At that stage, they noted good progress on de-carbonising electricity generation but were worried that heat and transport were lagging seriously behind. BCLP have a long history advising on district heating schemes and have followed the government’s approach to this sub-sector with interest. So far it seems that the Government will regulate the subsector (see here) and is exploring a number of options to de-carbonise (see e.g. BEIS’s review of the evidence so far in Clean Growth – Transforming Heating).
The HNIP scheme has made available £320m to help develop the UK’s heat networks. This is a meaningful amount of funding, but it remains to be seen whether this will be sufficient to unlock the widespread capital investment needed (the Government is hoping for £1bn) to move from a piecemeal approach to an holistic solution. One of the key issues will be identifying eligible projects, with private sector schemes facing some important challenges that may be difficult to overcome. The alternative to upgrade the hard infrastructure is to change the inputs into the existing infrastructure, moving to sustainable gas supplies, BEIS are due to consult later in 2019 on plans to increase the proportion of green gas in the grid.
E-mobility and Charging Networks
Transport makes up over 30% of the UKs carbon emissions and electrifying mobility will not only be a key tool in the fight against climate change but it will also have a profound impact on our way of life. In January of this year, Reuters published a study identifying around USD$300bn in global investment in electric mobility manufacture/design/build and the figure is likely to be far higher when charging infrastructure upgrades.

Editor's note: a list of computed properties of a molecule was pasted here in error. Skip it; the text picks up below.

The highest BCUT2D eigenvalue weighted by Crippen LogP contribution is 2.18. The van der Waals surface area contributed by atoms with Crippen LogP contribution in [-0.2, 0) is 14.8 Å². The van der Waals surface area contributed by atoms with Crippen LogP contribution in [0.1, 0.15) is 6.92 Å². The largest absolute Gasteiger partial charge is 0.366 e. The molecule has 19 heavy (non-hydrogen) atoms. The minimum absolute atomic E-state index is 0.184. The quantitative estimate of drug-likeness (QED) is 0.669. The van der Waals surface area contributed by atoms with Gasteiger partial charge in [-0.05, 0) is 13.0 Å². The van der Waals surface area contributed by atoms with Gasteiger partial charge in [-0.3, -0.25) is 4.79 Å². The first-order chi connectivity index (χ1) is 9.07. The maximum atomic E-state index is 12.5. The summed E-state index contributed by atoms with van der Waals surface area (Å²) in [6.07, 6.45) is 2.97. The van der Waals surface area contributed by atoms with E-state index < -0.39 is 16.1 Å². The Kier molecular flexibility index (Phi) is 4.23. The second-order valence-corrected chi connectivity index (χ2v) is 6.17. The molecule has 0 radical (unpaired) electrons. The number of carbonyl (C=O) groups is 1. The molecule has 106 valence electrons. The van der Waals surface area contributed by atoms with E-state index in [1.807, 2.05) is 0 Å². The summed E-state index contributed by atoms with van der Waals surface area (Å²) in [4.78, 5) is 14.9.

The Government in the UK has recognised the opportunity but, to date, has not delivered policy changes that are likely to accelerate investment in this sector. In July 2018 Chris Grailing published the Road to Zero setting out the Government’s strategy for cleaner transport, a summary of which you can find here.
Since then, the BEIS Committee published its report “Electric Vehicles: driving the transition” and then earlier this year the Government published its response.
The reaction from the BEIS Committee was withering, with Rachel Reeves MP, Chair of the BEIS Committee, saying:
"If the Government is serious in its commitment to ensuring the UK is a world-leader in electric vehicles, then it needs to give a clear and unambiguous target to help industry and the consumer make the switch to EVs. To ensure the UK seizes the opportunities to develop a globally-competitive EV industry, and takes a lead on decarbonising our transport, the Government must come forward with a target of new sales of cars and vans to be truly zero emission by 2032.
It’s also vitally important that the Government comes forward with detailed policies and actions to help make electric vehicles an attractive option, not least by ensuring that consumers across the UK have access to convenient and reliable charging points for their EVs.”
There is clearly strong appetite for this sector amongst investors to take part in this generation-defining opportunity but which business models are likely to succeed and which cities will play a leading role? To address these issues and many more, BCLP will be hosting an invite-only event with Green.TV where we will be joined by panellists from Oxford City Council, World Bank, BlackRock and EDF Energy. We are also delighted to be sponsoring the 2019 Oxford EV Summit (26th to 27th June @ Said Business School, Oxford) – accelerating the shift to electric vehicles: www.oxfordevsummit.org
The recent investment decisions by Hitachi and Toshiba to withdraw from nuclear new build in the UK were made for a variety of reasons but the results are simple: the Government’s preferred approach to de-carbonising electricity generation is not going to deliver the results needed in the required timeframe. There are alternative strategies available.